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A Queen's University Belfast researcher is working with an Indian community to transform the world's largest and oldest inhabited river island into a plastic-free zone, in a bid to save its heritage.
Dr. M. Satish Kumar, who is originally from Shillong, North East India, has been leading an international project 'Hidden Heritage in Majuli' with researchers from California, Belfast and India, Delhi, Varanasi and Kolkata to examine how climate change is transforming their landscape.
Majuli - Brahmaputra - River - State - Assam
Majuli lies in the Brahmaputra River, in the remote state of Assam, north-east India. Looking at how the island's inhabitants have battled against extreme weather and through cutting edge-environmental, social sciences and humanities framework, Dr. Kumar's team have come up with new approaches to protect the island's culture and heritage.
Dr. Kumar explains: "While it is the largest inhabited river in the world, Majuli has shrunk by half over the last 100 years due to climate change, rising water levels and earthquake impact. In the mid-19th century, Majuli was about 1,200 sq km in area; now it is barely 400 sq km.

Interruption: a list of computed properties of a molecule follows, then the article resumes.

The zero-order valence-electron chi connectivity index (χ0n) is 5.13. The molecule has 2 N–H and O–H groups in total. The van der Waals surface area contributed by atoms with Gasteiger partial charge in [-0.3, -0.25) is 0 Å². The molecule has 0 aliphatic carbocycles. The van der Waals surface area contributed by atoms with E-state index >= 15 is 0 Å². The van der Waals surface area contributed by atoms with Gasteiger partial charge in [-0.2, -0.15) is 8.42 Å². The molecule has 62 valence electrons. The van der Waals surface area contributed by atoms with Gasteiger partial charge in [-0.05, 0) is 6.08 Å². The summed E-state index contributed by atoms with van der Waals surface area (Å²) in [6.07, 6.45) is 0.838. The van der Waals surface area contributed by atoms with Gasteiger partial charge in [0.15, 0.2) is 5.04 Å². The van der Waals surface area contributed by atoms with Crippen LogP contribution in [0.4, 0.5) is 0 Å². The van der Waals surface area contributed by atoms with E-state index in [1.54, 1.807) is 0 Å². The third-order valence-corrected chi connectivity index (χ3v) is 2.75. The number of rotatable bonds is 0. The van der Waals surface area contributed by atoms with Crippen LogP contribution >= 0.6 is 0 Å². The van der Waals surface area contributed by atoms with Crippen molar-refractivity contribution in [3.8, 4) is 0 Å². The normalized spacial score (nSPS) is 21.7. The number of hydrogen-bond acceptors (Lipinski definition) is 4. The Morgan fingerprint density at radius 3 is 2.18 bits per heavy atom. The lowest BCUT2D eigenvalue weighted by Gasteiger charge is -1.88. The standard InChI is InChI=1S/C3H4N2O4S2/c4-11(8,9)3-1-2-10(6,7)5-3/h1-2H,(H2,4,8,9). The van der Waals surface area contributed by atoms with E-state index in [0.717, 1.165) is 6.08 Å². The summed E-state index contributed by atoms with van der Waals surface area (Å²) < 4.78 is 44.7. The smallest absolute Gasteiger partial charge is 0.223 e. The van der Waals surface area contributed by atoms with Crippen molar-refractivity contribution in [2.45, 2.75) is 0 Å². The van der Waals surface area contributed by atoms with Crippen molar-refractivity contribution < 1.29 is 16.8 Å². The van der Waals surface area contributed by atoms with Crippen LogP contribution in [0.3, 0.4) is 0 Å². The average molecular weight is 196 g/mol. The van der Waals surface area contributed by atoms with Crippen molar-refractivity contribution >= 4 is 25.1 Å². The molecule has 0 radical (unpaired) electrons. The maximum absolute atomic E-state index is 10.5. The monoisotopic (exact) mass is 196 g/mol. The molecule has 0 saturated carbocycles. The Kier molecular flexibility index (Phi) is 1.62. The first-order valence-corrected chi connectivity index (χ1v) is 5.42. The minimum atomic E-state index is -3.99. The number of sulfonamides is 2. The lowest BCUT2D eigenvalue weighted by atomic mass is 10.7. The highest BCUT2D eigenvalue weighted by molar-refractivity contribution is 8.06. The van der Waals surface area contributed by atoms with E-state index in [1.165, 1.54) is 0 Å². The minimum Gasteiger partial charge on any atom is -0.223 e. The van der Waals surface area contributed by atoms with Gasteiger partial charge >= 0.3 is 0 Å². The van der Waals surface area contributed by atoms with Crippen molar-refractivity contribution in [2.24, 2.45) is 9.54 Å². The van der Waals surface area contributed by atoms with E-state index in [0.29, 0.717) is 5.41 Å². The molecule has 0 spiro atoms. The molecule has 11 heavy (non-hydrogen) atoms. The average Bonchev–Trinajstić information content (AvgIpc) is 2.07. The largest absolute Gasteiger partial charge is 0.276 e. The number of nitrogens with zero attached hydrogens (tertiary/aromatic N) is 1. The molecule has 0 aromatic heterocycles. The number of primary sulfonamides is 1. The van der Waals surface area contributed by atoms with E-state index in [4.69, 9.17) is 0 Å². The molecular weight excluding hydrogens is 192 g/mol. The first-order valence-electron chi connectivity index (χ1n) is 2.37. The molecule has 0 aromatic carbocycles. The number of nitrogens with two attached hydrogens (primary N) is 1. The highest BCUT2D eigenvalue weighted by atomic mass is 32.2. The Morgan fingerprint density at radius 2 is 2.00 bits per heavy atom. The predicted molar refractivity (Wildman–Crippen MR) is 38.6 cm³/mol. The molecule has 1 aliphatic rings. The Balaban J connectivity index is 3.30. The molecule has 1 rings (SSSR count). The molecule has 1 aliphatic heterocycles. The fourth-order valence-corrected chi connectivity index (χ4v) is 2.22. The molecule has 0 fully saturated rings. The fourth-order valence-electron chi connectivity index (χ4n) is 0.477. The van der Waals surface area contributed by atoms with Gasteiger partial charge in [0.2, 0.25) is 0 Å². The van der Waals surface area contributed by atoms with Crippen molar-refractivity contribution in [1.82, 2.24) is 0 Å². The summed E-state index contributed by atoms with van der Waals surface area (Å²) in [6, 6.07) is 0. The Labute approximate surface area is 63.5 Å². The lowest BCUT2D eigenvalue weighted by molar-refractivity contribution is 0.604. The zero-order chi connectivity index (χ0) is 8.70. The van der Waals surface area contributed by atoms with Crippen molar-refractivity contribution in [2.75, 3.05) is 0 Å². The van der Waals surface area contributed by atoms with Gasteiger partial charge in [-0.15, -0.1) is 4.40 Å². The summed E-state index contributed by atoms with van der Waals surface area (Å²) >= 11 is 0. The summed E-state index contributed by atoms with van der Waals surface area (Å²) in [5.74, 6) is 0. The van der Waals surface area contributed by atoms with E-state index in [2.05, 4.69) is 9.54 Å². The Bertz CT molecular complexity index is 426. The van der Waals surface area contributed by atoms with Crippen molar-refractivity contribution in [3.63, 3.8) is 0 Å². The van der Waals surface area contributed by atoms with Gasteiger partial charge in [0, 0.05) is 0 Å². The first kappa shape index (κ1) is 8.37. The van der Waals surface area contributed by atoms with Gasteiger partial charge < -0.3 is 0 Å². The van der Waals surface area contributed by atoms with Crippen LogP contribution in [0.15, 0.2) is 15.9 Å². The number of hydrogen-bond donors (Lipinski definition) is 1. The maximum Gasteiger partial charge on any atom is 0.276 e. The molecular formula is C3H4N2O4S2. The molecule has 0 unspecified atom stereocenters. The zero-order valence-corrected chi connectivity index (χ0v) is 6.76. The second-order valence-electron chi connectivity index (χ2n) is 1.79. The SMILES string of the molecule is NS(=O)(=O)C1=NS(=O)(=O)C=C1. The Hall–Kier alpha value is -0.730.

Island - Culture - History - Changes - Climate
"The island has a very rich culture and history and due to the significant changes to the climate regime, its people have learned to adapt their lifestyle to suit the river, building their houses on stilts and moving when required. There used to be around 70 monasteries called 'Sattras' in Majuli but due to the island shrinking, there are now 22."
Through the project, which was set up to address the United Nations' Sustainable Development Goals (SDGs), Dr. Kumar's team provided specific scientific evidence and analysis to the key stakeholders of Majuli so that they...
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